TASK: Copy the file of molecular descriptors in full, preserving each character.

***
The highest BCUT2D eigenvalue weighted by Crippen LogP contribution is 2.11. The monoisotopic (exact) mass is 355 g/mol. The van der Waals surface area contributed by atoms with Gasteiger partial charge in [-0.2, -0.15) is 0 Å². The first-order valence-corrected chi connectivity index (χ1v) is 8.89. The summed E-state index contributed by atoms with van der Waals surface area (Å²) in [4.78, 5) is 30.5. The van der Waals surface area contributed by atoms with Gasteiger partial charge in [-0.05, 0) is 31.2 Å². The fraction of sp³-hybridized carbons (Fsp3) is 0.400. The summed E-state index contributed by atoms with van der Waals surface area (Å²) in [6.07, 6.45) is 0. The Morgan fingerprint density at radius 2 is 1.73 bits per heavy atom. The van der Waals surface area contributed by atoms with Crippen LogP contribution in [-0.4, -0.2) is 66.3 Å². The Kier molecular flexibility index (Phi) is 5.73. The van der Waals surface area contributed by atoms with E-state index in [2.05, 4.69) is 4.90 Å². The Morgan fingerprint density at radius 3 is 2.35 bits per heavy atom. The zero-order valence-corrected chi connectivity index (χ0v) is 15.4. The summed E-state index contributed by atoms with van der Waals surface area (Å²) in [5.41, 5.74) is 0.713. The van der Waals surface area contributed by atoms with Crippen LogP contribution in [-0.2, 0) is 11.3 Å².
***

The highest BCUT2D eigenvalue weighted by Crippen LogP contribution is 2.11. The monoisotopic (exact) mass is 355 g/mol. The van der Waals surface area contributed by atoms with Gasteiger partial charge in [-0.2, -0.15) is 0 Å². The first-order valence-corrected chi connectivity index (χ1v) is 8.89. The summed E-state index contributed by atoms with van der Waals surface area (Å²) in [4.78, 5) is 30.5. The van der Waals surface area contributed by atoms with Gasteiger partial charge in [-0.05, 0) is 31.2 Å². The fraction of sp³-hybridized carbons (Fsp3) is 0.400. The summed E-state index contributed by atoms with van der Waals surface area (Å²) in [6.07, 6.45) is 0. The Morgan fingerprint density at radius 2 is 1.73 bits per heavy atom. The van der Waals surface area contributed by atoms with Crippen LogP contribution in [-0.4, -0.2) is 66.3 Å². The Kier molecular flexibility index (Phi) is 5.73. The van der Waals surface area contributed by atoms with E-state index in [2.05, 4.69) is 4.90 Å². The Morgan fingerprint density at radius 3 is 2.35 bits per heavy atom. The zero-order valence-corrected chi connectivity index (χ0v) is 15.4. The summed E-state index contributed by atoms with van der Waals surface area (Å²) in [5.41, 5.74) is 0.713. The van der Waals surface area contributed by atoms with Crippen LogP contribution in [-0.2, 0) is 11.3 Å².